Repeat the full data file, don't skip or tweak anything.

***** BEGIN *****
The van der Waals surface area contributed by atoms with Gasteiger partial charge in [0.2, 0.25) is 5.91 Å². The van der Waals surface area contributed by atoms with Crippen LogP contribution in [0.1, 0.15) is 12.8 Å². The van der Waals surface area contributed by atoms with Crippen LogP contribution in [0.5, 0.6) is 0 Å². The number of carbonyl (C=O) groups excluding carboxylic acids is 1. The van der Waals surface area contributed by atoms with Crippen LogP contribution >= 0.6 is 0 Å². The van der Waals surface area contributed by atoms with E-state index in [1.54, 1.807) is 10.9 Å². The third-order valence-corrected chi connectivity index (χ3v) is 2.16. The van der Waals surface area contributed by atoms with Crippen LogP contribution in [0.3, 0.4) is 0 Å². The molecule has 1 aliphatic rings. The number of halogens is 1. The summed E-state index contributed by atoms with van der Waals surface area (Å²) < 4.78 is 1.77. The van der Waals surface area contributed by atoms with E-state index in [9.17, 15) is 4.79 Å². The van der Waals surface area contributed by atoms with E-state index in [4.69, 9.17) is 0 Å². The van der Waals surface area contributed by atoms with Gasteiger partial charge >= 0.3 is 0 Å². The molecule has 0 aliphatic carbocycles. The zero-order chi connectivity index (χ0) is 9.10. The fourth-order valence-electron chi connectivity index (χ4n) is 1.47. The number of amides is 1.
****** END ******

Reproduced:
The van der Waals surface area contributed by atoms with Gasteiger partial charge in [0.2, 0.25) is 5.91 Å². The van der Waals surface area contributed by atoms with Crippen LogP contribution in [0.1, 0.15) is 12.8 Å². The van der Waals surface area contributed by atoms with Crippen LogP contribution in [0.5, 0.6) is 0 Å². The number of carbonyl (C=O) groups excluding carboxylic acids is 1. The van der Waals surface area contributed by atoms with Crippen LogP contribution >= 0.6 is 0 Å². The van der Waals surface area contributed by atoms with E-state index in [1.54, 1.807) is 10.9 Å². The third-order valence-corrected chi connectivity index (χ3v) is 2.16. The van der Waals surface area contributed by atoms with Crippen LogP contribution in [0.3, 0.4) is 0 Å². The molecule has 1 aliphatic rings. The number of halogens is 1. The summed E-state index contributed by atoms with van der Waals surface area (Å²) < 4.78 is 1.77. The van der Waals surface area contributed by atoms with E-state index in [9.17, 15) is 4.79 Å². The van der Waals surface area contributed by atoms with E-state index in [4.69, 9.17) is 0 Å². The van der Waals surface area contributed by atoms with Gasteiger partial charge >= 0.3 is 0 Å². The molecule has 0 aliphatic carbocycles. The zero-order chi connectivity index (χ0) is 9.10. The fourth-order valence-electron chi connectivity index (χ4n) is 1.47. The number of amides is 1.